American consumers stand to save nearly $400 million each day on gas as energy prices plummet, but the spiraling decline in crude prices could rein in global economic growth, Matt Smith, global commodity analyst at Schneider Electric, said Friday.
"The U.S. is the country that's going to see (the) most benefit, but those countries that aren't—your Russias, your Irans, Venezuela, et cetera—means that the net impact of lower oil prices is potentially actually a negative thing for global economy, and I do believe this year we will see it somewhat kept in check just because of that," he told CNBC's "Squawk Box."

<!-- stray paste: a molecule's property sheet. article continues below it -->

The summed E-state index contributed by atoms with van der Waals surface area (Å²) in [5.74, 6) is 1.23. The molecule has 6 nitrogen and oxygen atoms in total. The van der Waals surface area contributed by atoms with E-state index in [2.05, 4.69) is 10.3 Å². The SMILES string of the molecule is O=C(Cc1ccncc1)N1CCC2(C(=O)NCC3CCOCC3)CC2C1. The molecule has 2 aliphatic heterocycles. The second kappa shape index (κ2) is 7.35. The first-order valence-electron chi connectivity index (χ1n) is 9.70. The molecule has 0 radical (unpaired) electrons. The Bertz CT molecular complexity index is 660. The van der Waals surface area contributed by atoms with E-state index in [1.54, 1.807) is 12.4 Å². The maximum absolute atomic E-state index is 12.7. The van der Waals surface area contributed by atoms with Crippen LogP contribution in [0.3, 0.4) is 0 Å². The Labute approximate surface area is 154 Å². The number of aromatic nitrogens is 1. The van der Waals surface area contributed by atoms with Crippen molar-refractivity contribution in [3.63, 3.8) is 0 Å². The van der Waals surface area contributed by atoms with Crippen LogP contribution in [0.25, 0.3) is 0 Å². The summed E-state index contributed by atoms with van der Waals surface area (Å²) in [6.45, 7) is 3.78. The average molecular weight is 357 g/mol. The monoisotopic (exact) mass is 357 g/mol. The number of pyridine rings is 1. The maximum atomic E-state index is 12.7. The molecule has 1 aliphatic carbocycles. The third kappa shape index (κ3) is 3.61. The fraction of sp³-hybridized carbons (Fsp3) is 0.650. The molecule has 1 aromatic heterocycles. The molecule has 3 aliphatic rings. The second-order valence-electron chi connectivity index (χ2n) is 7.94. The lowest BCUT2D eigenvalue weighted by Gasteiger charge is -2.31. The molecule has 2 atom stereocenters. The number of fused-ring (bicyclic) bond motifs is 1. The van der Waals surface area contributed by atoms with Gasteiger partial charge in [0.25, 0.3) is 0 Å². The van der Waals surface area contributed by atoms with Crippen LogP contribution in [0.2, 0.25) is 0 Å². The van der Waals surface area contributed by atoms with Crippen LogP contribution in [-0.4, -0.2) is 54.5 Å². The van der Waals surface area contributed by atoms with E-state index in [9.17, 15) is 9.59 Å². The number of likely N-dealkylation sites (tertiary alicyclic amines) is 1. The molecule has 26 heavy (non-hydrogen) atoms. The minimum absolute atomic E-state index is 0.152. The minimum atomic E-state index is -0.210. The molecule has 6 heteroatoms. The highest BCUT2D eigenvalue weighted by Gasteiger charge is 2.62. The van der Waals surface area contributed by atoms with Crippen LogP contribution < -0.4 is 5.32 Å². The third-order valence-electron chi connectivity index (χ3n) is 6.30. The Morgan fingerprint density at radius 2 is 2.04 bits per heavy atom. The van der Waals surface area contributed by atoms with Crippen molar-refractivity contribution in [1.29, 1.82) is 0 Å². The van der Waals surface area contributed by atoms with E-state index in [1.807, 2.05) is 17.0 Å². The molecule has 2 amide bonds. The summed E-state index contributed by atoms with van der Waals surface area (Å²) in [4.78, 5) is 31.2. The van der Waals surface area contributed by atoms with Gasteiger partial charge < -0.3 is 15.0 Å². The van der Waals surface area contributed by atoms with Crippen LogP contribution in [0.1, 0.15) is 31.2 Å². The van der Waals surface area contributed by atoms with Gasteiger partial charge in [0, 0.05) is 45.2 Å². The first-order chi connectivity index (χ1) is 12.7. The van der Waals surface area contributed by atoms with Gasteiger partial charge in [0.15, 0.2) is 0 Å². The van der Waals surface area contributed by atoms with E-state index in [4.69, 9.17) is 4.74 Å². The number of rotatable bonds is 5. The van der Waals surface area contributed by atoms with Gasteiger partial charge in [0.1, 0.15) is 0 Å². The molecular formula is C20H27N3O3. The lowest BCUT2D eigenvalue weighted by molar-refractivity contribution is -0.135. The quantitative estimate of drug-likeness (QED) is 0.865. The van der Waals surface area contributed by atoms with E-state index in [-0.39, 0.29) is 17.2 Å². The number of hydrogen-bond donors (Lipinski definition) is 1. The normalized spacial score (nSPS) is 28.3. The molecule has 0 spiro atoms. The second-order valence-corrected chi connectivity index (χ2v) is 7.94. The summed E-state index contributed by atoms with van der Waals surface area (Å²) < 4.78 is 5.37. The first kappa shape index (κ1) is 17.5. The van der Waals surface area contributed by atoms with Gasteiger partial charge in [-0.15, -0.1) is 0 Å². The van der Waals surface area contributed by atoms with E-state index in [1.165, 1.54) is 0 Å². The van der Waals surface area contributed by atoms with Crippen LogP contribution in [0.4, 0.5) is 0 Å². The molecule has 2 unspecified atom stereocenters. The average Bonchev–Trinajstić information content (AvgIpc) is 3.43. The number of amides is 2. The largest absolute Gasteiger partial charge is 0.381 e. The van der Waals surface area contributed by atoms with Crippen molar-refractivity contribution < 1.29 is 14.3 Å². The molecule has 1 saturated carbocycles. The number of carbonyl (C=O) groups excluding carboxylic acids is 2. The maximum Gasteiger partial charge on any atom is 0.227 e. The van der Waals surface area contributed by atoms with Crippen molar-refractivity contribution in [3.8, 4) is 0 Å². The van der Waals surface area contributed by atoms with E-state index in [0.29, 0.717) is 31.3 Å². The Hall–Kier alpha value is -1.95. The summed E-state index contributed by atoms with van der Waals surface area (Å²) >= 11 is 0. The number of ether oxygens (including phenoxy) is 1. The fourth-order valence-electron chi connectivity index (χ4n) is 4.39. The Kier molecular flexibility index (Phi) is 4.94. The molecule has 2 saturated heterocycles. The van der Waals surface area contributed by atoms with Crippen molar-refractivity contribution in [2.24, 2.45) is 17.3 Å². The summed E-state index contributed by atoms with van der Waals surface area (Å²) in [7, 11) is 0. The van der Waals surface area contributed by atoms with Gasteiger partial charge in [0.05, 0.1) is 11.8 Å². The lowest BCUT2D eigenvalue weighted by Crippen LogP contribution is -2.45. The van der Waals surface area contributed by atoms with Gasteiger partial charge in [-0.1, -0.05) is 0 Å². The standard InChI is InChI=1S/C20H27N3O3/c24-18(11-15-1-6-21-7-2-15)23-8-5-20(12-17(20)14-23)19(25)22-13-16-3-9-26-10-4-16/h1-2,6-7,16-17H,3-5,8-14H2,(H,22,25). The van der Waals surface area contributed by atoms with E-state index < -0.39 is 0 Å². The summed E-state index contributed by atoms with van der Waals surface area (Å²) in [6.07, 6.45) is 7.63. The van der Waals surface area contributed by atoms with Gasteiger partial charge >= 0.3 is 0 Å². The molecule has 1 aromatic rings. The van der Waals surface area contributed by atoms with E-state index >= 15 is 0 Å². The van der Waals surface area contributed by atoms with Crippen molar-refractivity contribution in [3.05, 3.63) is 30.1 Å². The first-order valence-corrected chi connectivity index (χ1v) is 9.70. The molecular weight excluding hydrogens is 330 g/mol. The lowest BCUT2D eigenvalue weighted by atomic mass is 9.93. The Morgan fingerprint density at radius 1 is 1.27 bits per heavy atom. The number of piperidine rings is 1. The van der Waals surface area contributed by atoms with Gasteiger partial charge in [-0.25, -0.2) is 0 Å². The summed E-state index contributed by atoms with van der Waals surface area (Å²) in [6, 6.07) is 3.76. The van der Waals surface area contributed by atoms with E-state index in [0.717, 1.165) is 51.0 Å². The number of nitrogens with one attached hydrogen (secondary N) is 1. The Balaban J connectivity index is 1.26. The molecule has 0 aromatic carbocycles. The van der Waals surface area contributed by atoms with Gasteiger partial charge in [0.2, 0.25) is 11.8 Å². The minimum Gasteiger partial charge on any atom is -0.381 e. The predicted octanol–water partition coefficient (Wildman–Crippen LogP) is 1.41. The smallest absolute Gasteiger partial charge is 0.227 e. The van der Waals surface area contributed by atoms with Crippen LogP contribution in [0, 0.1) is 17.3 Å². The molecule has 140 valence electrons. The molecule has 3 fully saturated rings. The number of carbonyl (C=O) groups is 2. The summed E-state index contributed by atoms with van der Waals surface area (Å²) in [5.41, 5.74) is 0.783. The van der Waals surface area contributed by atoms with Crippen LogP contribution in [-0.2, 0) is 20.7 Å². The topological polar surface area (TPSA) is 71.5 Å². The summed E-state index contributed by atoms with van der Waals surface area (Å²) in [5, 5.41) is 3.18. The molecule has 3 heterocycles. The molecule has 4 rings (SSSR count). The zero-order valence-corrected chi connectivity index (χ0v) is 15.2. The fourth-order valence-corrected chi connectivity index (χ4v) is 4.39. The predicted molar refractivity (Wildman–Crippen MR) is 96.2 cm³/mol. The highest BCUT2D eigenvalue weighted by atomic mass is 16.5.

Russia, Iran, and Venezuela are all heavily dependent on export revenues from oil. Saudi Arabia, the world's largest oil producer, has maintained that it will not go along with production cuts, which contributed to a nearly 50 percent drop in oil prices in 2014.
Read MoreCould 2015 herald a 'new oil order'?
Further, a number of countries including Indonesia and India have lifted fuel subsidies that have been in place for years, Smith said. As a result, consumers in these nations won't feel the impact of lower oil prices.
At the same time, he said, lower prices at the pump won't necessarily lead Americans to drive more, which would result in higher oil demand and help crude rebound.
That said, Smith expects gas prices to bottom out soon, with a gradual increase in the first and second quarters of 2015. Gas prices on a retail basis generally reach their lowest levels in December, he said.